The air is filled with a new exuberance. Prime Minister Narendra Modi’s vision of ‘Make In India’ aspires to turn India into a manufacturing hub for the rest of the world. Alongside, his invitation to US companies to participate in India’s industrial space signals a robust development for India’s booming SME community.
At an estimated 64 million in 2016, India has the second largest number of SMEs in the world, with China leading the table. While it has been established that SMEs have the potential to drive industry growth, what most entrepreneurs do not realise is that apart from conducive administrative reforms, some of the challenges they face can often be addressed by one important strategy in their arsenal: Branding.
Branding is a need, not a luxury.
There are numerous finance companies operating in Sri Lanka, some of whom have tarnished the industry due to poor management and even fraud. Melsta Regal was a relatively new company that had entered the market and which had built a good reputation which was acquired by new investors. The new investors have ambitious plans for the company and wished to carve out a new path of growth along with the strong management team across 9 branches. A clean balance sheet and no past baggage provided opportunity to leverage this relatively new entity through a differentiated brand offering.
By Sanjana Mathur & Shan Khan
It’s hardly news that the rampant overuse of plastic in today’s consumerist society poses a severe threat to our environment and health, and there is no overlooking the tremendous impact of our packaging choices. In a growing global movement towards sustainability, we have witnessed many governments, organizations, and (yes) brands taking a strong stance on the use of plastic. The recent ban on single-use plastics such as straws and plastic bags in the state of Maharashtra has made it clear that the mandate of sustainability is upon us in India too.
Jane Geraghty, CEO, Landor in an interview with E4M talks about the rapidly evolving marketplace and the Mumbai studio.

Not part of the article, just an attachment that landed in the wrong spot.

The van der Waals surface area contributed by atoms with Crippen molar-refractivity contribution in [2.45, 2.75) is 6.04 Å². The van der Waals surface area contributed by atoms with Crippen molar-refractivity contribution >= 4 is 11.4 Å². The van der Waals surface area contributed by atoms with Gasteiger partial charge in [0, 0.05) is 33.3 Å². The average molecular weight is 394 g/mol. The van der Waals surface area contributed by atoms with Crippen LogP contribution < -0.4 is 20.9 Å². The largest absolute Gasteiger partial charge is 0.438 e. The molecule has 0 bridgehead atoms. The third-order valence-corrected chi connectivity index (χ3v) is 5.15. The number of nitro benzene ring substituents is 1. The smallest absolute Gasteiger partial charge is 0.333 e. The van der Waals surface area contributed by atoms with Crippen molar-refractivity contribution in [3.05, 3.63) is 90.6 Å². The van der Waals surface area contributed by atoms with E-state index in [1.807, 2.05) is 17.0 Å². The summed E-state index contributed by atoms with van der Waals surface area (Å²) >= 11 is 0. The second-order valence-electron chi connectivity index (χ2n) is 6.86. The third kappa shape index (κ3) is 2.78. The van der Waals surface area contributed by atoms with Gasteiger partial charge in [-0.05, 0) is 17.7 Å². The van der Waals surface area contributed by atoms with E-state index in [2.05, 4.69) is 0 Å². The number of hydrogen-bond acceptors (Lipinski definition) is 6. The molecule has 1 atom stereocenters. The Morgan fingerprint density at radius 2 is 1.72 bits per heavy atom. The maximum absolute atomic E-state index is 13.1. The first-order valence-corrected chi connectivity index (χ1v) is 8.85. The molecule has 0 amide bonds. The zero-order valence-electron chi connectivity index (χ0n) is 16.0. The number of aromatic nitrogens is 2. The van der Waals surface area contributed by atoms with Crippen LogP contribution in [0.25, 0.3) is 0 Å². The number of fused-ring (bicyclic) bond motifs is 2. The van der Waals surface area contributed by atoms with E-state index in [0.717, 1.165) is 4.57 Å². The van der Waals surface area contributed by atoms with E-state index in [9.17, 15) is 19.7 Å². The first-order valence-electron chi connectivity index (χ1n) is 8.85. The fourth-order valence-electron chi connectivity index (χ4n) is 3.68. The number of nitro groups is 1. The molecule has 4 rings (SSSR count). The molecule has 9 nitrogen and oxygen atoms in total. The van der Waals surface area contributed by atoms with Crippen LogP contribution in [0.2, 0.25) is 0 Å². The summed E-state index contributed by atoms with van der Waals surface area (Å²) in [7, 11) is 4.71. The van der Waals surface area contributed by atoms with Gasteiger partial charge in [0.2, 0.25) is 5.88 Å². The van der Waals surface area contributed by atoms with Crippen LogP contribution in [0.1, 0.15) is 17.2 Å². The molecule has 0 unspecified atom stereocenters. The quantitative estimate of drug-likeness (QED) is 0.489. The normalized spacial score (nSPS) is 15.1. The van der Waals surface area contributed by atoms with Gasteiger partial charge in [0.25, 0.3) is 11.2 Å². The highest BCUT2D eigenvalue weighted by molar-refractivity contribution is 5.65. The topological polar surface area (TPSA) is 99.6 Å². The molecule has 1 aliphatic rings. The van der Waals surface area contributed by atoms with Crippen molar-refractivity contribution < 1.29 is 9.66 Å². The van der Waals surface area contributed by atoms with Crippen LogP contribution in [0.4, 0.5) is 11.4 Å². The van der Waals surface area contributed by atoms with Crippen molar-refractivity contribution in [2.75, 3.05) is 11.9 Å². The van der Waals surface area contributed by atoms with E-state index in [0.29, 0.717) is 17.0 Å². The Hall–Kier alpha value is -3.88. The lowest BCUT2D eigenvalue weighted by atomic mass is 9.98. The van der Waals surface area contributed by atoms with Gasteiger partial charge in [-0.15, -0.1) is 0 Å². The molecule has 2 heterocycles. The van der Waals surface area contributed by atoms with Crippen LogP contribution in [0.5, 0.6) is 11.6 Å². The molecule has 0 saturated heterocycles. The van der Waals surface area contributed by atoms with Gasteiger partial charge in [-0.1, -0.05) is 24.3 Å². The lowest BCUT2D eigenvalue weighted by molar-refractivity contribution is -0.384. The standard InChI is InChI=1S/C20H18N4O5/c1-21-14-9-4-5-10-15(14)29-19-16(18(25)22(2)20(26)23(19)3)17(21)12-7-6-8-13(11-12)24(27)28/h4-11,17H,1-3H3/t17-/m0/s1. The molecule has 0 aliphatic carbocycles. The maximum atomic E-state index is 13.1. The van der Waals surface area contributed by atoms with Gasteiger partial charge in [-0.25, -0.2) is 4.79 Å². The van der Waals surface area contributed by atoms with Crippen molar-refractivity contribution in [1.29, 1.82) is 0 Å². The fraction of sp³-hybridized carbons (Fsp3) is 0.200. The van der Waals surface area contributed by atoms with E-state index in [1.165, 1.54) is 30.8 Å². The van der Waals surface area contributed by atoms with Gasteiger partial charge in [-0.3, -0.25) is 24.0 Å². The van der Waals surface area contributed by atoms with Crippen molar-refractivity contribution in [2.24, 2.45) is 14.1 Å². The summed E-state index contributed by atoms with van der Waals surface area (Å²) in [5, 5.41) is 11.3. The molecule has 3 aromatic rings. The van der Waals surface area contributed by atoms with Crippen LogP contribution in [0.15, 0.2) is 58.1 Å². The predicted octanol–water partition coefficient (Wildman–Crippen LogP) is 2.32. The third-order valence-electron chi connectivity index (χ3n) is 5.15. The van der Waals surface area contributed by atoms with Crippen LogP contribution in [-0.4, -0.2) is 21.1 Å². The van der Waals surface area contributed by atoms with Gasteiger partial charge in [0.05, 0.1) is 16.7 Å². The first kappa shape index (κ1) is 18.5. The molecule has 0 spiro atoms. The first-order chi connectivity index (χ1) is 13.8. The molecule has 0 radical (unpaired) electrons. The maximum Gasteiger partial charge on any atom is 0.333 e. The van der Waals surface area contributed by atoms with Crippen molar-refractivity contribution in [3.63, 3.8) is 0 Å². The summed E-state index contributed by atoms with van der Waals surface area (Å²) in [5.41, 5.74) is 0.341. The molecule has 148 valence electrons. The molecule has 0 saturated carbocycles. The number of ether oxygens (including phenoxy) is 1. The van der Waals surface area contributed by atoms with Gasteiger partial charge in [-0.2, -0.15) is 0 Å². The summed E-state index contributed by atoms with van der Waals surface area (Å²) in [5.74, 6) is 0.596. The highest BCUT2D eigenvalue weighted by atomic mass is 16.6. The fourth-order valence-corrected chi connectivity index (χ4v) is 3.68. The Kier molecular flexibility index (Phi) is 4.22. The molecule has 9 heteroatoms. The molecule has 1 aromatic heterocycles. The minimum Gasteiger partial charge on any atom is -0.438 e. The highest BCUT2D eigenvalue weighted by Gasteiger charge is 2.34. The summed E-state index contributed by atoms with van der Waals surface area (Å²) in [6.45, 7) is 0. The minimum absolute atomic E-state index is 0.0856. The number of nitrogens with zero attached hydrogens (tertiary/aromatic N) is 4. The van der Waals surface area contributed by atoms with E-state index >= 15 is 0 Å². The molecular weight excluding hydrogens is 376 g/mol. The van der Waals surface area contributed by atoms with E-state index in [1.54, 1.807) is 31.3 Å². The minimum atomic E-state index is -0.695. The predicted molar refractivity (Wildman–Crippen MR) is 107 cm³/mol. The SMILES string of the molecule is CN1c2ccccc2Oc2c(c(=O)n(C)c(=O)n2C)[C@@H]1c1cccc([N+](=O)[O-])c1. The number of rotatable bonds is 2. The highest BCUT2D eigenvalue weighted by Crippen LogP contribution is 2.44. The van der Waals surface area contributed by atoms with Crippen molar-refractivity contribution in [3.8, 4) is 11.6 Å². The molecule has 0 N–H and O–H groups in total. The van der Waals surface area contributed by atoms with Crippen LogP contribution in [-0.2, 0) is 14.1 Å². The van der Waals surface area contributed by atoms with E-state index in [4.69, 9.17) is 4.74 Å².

Last week I had lunch with a friend who works in hospitality branding for a large chain. As she sipped on her raspberry lemonade, she confessed that her job was much easier 10 years ago, when her primary responsibility was ensuring that the brand’s guidelines were meticulously followed by all its properties around the world.
What drives successful strategy and design? How does Landor produce inspired ideas for some of the world’s largest global brands? This year, we’re sharing the inner workings of our studios around the world through our Inside the Studio series. We’ll speak with some of our top strategic and creative minds, asking what it takes to produce innovative, effective, award-worthy work. Up now: Landor Mumbai’s managing director, Lulu Raghavan, and design director, Hiren Dedhia.
It’s not just a world of absolutes. Change is the order, a borrowed gene, a distortion that’s not about to disappear. People and the phenomena are both changing rapidly, switching, jumping into what they like, jumping out of what they don’t. Brands used to be absolutes. Wholesome but stubborn, resistant to the slightest of changes and averse to adapt.
But working with the change, rather than resisting it is more important than ever. Read on.
Khushbu Sanghi shares her experience on #The100DayProject. Khushbu is Lulu Raghavan’s mentee, from the Masters Branding programme at the School of Visual Arts, New York.
Brands aren’t static posters on the highway of human history. They have the power to change, mutate, respond, and interact with human beings. When a brand establishes new promises to serve its audience better, its story needs to be told. So Kangaroo Kids Education Limited (KKEL) approached Landor for help sharing its story with the world.